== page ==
"It's Asthma" Infographic Series
Do you provide health education or health care services to adolescents and emerging adults with asthma?
Are you looking for health education materials and resources focused on indoor environmental asthma triggers for adolescents and emerging adults?
If so, DeAndra Morris, an ASPPH/EPA Environmental Health Fellow hosted by the U.S. Environmental Protection Agency, Indoor Environments Division, has created the “It’s Asthma” Infographic Series as part of her participation and training in the ASPPH Public Health Fellowship Program.
This infographic series can assist you in your efforts to provide information about indoor environmental asthma triggers to adolescents and emerging adults with asthma.
In this infographic series, adolescence is defined as the developmental period between childhood and adulthood that roughly occurs from the ages of 10–18 years old (Arnett, 2000; Jaworksa & MacQueen, 2015). According to Arnett’s Emerging Adulthood Theory, emerging adulthood is defined as the developmental period between adolescence and young adulthood that occurs from the ages of 18–29 years old, with a specific focus on the ages of 18–25 (Arnett, 2000; Arnett, 2007). Additionally, adolescence and emerging adulthood are the developmental periods characterized by high school or college attendance, the transition from high school to college, workforce entry, transition from pediatric to adult-centered health care, independence, and increased awareness of and responsibility for asthma management (Arnett, 2000; Arnett, 2007; Blum, Garell, Hodgman, Jorissen, Okinow, Orr, & Slap, 1993; Houtrow & Newacheck, 2008).
The data from the Centers for Disease Control and Prevention (CDC) 2015 and 2016 National Current Asthma Prevalence Rates include age group categories of 15–19 and 20–24, which represent these adolescence and emerging adulthood developmental periods. The CDC 2015 National Current Asthma Prevalence Rates* data indicated that adolescents and emerging adults had the highest and fourth highest current asthma prevalence rates, respectively, among all other age groups (CDC, 2018a). The recently published CDC 2016 National Current Asthma Prevalence Rates* data also indicates a high current asthma prevalence among these populations, with adolescents and emerging adults having the second and third highest current asthma prevalence rates, respectively, among all other age groups (CDC, 2018b).
The high current asthma prevalence among adolescents and emerging adults suggests that there may be a need for tailored asthma health education materials targeted toward adolescents and emerging adults with asthma, specifically for those between the ages of 15–24. However, a review of literature shows that there are many asthma health education resources and materials for children, but there are limited asthma health education resources and materials tailored and targeted towards adolescents and emerging adults.
The “It’s Asthma” Infographic Series addresses this need.
“It’s Asthma” is a tailored health education resource targeted toward adolescents and emerging adults with asthma that provides information about indoor environmental asthma triggers and strategies to reduce exposure to these triggers. “It’s Asthma” consists of six infographics that focus on five common indoor environmental asthma triggers (i.e., secondhand smoke, pets, mold, dust mites, and pests), and can be used to assist adolescents and emerging adults with their asthma management.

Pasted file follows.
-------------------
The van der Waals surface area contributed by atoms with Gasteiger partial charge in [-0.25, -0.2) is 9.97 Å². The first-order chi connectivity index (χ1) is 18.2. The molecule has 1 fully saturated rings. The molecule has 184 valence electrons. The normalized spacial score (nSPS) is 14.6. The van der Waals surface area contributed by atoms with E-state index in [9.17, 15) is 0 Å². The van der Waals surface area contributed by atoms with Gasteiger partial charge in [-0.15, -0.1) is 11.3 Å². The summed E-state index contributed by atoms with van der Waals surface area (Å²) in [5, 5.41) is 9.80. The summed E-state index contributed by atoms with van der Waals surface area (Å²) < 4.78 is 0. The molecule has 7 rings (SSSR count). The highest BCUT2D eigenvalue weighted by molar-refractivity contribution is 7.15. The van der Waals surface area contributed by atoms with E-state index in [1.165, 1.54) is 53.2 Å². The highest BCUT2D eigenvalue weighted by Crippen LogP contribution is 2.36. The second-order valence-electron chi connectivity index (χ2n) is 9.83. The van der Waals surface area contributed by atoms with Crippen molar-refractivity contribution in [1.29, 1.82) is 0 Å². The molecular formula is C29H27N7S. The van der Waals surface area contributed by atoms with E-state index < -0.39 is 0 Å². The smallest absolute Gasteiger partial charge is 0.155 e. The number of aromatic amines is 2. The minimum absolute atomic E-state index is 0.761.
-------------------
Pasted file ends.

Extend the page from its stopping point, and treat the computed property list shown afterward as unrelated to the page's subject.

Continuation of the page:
There are two versions of the series, the long form and short form. The long form provides more details about each trigger, and is available in a color format and a black and white format that can be used for black and white printing. Additionally, the short form version of the document can be used for initial engagement through social media posts, brochures, etc.
Consider using the “It’s Asthma” Infographic Series as you work to promote asthma management among adolescents and emerging adults with asthma!
Copy and paste this link to find the “It’s Asthma” Infographic Series:
Arnett, J. J. (2000). Emerging adulthood. A theory of development from the late teens through the twenties. American Psychologist, 55(5), 469–480. doi: 10.1037//0003-066X.55.5.469
Arnett, J. J. (2007). Afterword: Aging out of care—Toward realizing the possibilities of emerging adulthood. New Directions for Youth Development, 113, 151–161. doi: 10.1002/yd.207
Blum, R. W., Garell, D., Hodgman, C. H., Jorissen, T. W., Okinow, N. A., Orr, D. P., & Slap, G. B. (1993). Transition from child-centered to adult health-care systems for adolescents with chronic conditions: a position paper of the Society for Adolescent Medicine. Journal of Adolescent Health, 14(7), 570–576.
Centers for Disease Control and Prevention. (2018). Retrieved December 15, 2017. 2015 Previous Most Recent Asthma Data. Retrieved from www.cdc.gov/asthma/archivedata/2015/2015_data.html.
Centers for Disease Control and Prevention. (2018). Retrieved August 20, 2018. Most Recent Asthma Data. Retrieved from www.cdc.gov/asthma/most_recent_data.html.
Houtrow, A. J., & Newacheck, P. W. (2008). Understanding transition issues: Asthma as an example. The Journal of Pediatrics, 152(4), 453–455.
* The CDC 2015 National Current Asthma Prevalence Rates is based on the 2015 National Health Interview Survey (NHIS) Data, and the CDC 2016 National Current Asthma Prevalence Rates data is based on the 2016 National Health Interview Survey (NHIS) Data.